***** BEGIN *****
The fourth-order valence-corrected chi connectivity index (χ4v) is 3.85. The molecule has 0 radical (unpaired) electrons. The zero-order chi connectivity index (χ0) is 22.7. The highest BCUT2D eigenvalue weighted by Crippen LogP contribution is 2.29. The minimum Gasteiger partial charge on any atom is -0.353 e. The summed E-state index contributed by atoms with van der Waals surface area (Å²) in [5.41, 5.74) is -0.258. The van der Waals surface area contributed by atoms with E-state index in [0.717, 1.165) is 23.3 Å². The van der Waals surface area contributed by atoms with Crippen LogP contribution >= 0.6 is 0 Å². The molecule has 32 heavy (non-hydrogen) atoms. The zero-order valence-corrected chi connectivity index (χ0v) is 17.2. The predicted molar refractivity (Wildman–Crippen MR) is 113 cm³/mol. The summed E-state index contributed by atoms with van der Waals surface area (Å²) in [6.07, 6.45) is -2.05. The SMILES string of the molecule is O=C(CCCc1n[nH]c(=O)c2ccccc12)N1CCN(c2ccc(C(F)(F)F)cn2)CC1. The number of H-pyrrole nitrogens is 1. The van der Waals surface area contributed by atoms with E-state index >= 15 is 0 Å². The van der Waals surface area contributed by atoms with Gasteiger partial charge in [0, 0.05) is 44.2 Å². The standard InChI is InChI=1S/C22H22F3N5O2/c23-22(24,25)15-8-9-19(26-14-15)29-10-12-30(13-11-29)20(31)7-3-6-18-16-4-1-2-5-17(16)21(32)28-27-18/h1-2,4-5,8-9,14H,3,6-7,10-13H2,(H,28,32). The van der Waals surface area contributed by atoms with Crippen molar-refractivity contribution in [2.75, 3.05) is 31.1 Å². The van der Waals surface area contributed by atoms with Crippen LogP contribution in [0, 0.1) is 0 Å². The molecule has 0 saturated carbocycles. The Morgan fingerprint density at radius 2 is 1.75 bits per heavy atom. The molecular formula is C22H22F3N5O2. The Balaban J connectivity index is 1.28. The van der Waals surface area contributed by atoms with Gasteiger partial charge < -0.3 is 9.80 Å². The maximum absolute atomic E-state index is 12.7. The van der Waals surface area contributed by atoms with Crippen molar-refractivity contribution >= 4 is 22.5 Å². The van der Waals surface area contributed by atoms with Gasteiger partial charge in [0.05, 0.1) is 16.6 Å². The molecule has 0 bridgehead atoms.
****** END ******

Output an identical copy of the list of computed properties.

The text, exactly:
The fourth-order valence-corrected chi connectivity index (χ4v) is 3.85. The molecule has 0 radical (unpaired) electrons. The zero-order chi connectivity index (χ0) is 22.7. The highest BCUT2D eigenvalue weighted by Crippen LogP contribution is 2.29. The minimum Gasteiger partial charge on any atom is -0.353 e. The summed E-state index contributed by atoms with van der Waals surface area (Å²) in [5.41, 5.74) is -0.258. The van der Waals surface area contributed by atoms with E-state index in [0.717, 1.165) is 23.3 Å². The van der Waals surface area contributed by atoms with Crippen LogP contribution >= 0.6 is 0 Å². The molecule has 32 heavy (non-hydrogen) atoms. The zero-order valence-corrected chi connectivity index (χ0v) is 17.2. The predicted molar refractivity (Wildman–Crippen MR) is 113 cm³/mol. The summed E-state index contributed by atoms with van der Waals surface area (Å²) in [6.07, 6.45) is -2.05. The SMILES string of the molecule is O=C(CCCc1n[nH]c(=O)c2ccccc12)N1CCN(c2ccc(C(F)(F)F)cn2)CC1. The number of H-pyrrole nitrogens is 1. The van der Waals surface area contributed by atoms with E-state index >= 15 is 0 Å². The van der Waals surface area contributed by atoms with Gasteiger partial charge in [0, 0.05) is 44.2 Å². The standard InChI is InChI=1S/C22H22F3N5O2/c23-22(24,25)15-8-9-19(26-14-15)29-10-12-30(13-11-29)20(31)7-3-6-18-16-4-1-2-5-17(16)21(32)28-27-18/h1-2,4-5,8-9,14H,3,6-7,10-13H2,(H,28,32). The van der Waals surface area contributed by atoms with Crippen molar-refractivity contribution in [2.75, 3.05) is 31.1 Å². The van der Waals surface area contributed by atoms with Crippen LogP contribution in [0, 0.1) is 0 Å². The molecule has 0 saturated carbocycles. The Morgan fingerprint density at radius 2 is 1.75 bits per heavy atom. The molecular formula is C22H22F3N5O2. The Balaban J connectivity index is 1.28. The van der Waals surface area contributed by atoms with Gasteiger partial charge < -0.3 is 9.80 Å². The maximum absolute atomic E-state index is 12.7. The van der Waals surface area contributed by atoms with Crippen molar-refractivity contribution >= 4 is 22.5 Å². The van der Waals surface area contributed by atoms with Gasteiger partial charge in [0.05, 0.1) is 16.6 Å². The molecule has 0 bridgehead atoms.